Aug 23, 2017

  • Peacekeeping and Stability Operations

    Moving Beyond Mosul

    The Islamic State group has been defeated in Mosul. But this military routing isn't enough to ensure lasting stability, either in Mosul or in Iraq more broadly. What comes next will require careful planning, diplomacy, implementation, and coordination.

    Jul 18, 2017

    U.S. News & World Report

  • The Urgent Need for an Education Plan in Mosul

    In addition to restoring Mosul's damaged infrastructure, efforts to stabilize the city must include a plan to rebuild education. Students need to make up years of missed K-12 and university education, and ISIS indoctrination needs to be undone.

    Mar 27, 2017

    Fox News Channel

  • Iraq

    Stabilizing Mosul After the Battle Against ISIS

    U.S.-backed Iraqi forces have retaken the east bank of Mosul and are planning to take the west soon. The military operations that oust ISIS are crucial to the city's liberation but failing to get the civilian response right risks a widening civil war.

    Feb 9, 2017


  • It's Too Soon to Write Off the Arab Spring as a Failure

    Pessimistically declaring the Arab Spring a failure in 2016 would be as naive as optimistically declaring it a success in 2011. Something comes next—but what?

    Jun 15, 2016


  • Refugees

    A Different Kind of Refugee Crisis

    In Jordan and Lebanon, middle-income countries with robust public sectors where a significant Syrian population may be present for years to come, solutions should be more about supporting the expansion of existing national public services, rather than creating new, internationally run parallel services.

    May 16, 2016

    U.S. News & World Report

  • Tunisia

    Tunisia Is an Arab Spring Success Story

    Tunisia has not unraveled into civil war like Syria or Libya. It has not undergone a counter-revolution that returned it to the autocracy of its pre-revolution days, like Egypt has. Tunisia is fragile, but its success is vital to the long-term stability and societal health of the Middle East.

    Apr 21, 2016


  • Refugees

    Solutions for Educating Young Syrian Refugees

    Approximately 1.5 million Syrian refugees are school-age children. They face a slew of struggles, not the least of which is the lack of education that they need to move forward in life. What can be done to improve the access to and quality of refugee education?

    Apr 21, 2016

    Georgetown Journal of International Affairs

  • Refugees

    Battered by War, Syrian Refugee Kids Need to Be Taught

    More than 700,000 Syrian refugee children are not receiving formal education. Host countries are struggling to create enough spaces to accommodate them in schools, and there are no formal programs to teach children who have missed years of instruction.

    Jan 15, 2016


  • Refugees

    Syrian Refugees: All You Need to Know

    The world can only absorb so many millions of refugees. The civil war in Syria demands a political solution facilitated by international leadership that will bring stability and enable refugees to return to home.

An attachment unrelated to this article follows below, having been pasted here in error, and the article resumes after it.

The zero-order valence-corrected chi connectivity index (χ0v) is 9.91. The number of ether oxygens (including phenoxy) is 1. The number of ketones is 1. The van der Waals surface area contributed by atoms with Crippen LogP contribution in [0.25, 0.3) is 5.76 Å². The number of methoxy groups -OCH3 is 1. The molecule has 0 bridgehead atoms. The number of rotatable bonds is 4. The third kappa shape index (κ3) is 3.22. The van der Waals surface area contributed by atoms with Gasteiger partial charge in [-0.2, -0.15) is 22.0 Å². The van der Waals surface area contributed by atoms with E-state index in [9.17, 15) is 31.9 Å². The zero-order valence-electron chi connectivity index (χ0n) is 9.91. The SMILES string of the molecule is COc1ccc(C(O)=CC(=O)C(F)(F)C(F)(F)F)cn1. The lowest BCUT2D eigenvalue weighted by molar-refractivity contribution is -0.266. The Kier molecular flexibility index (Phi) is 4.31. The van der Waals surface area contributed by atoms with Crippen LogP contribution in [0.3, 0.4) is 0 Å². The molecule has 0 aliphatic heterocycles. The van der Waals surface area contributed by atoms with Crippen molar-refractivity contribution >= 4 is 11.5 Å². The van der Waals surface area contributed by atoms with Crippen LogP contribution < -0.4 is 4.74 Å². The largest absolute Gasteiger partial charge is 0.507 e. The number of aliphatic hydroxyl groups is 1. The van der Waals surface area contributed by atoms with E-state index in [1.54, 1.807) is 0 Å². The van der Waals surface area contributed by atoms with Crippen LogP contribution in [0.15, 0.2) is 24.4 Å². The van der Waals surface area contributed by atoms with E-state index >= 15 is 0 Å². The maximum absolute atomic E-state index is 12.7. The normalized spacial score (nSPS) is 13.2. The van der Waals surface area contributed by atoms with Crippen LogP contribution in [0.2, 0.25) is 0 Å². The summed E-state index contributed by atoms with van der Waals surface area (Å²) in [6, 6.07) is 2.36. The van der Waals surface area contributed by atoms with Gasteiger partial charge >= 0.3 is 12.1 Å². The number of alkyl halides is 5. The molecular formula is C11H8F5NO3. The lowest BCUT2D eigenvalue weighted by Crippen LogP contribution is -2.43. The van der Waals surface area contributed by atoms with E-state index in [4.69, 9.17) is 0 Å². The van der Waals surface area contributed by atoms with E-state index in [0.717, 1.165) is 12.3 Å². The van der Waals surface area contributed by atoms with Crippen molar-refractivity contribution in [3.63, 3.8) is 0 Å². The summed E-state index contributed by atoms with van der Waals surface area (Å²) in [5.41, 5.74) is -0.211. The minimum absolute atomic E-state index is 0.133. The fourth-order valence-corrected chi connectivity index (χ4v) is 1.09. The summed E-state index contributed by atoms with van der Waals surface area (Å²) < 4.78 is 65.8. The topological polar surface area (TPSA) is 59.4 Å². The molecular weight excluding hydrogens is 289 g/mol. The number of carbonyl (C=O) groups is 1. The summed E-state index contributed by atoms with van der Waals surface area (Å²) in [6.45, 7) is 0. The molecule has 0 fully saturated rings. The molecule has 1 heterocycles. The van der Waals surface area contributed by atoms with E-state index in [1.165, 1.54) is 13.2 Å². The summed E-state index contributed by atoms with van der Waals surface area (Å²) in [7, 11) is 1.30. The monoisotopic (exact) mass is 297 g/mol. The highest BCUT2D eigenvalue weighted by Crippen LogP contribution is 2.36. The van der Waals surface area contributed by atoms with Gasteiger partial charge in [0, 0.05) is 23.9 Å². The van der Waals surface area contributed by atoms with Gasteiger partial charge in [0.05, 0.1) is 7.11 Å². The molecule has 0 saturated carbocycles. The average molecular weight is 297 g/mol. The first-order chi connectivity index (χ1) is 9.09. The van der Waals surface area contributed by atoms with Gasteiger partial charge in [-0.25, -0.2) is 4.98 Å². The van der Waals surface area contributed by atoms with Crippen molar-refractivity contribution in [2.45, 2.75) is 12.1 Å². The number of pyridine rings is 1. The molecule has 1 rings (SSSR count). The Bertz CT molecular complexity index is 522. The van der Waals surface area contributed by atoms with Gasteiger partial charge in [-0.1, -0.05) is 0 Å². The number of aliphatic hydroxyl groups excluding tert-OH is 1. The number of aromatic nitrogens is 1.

Sep 17, 2015


  • Refugees

    Help Syria Avoid a 'Lost Generation'

    Young Syrian refugees are brimming with potential, but lack the educational and livelihood pathways through which to channel their energy and aspirations. As the international community looks for ways to end the violence in the region, it must not overlook the plight or the potential of these children.

    Jul 17, 2015

    U.S. News & World Report

  • Refugees

    Syria's Simmering Crisis

    At least half of Syrian refugee children aren't in school. Those who are face risks to the quality of education they receive, a risk they share with host-country children. But by making long-term investments, the international community can help ensure education isn't another casualty of the war.

    Jan 21, 2015


  • Vocational Education

    Building a Sound Technical and Vocational Education and Training System

    Technical and vocational education and training in India has expanded significantly over the past two decades. But quality and relevance remain significant issues. What may be learned from other countries' experiences?

    Dec 31, 2014

    EduTech Magazine

  • School Services

    America's Great Yellow School Buses

    One of the things taken for granted in the United States is the vast network of school buses—about 26 million children ride 480,000 buses every day. But in other parts of the world, getting millions of children to and from the right school, on time, safely, and for a reasonable cost is a significant challenge.

    Sep 9, 2013

    Pittsburgh Post-Gazette

  • Signs of New Life in Northern Iraq

    For a region that has seen decades of strife, Kurdistan is emerging as “the other Iraq,” a place where progress is marked by the opening of new shopping malls and the pouring of concrete at countless construction sites.

    Aug 9, 2013

    U.S. News & World Report

  • International Education

    The Middle East's Science Revolution?

    Even as conflict rages, a wave of research and innovation in Arabian Gulf countries is bringing with it significant investment in science and research infrastructure — and even U.S.-style universities, writes Shelly Culbertson.

    Jun 27, 2013


  • Putting the Spring in the Arab Spring

    Qatar has a salsa scene. Dubai hosted the big international Fujairah Latin Festival. The Oman Salsa Festival took place in March. Jordan and Cairo both have a salsa scene. What makes this so conversation-worthy is that it is indicative of a growing cultural openness in parts of the Middle East.

    Jun 17, 2013

    Pittsburgh Post-Gazette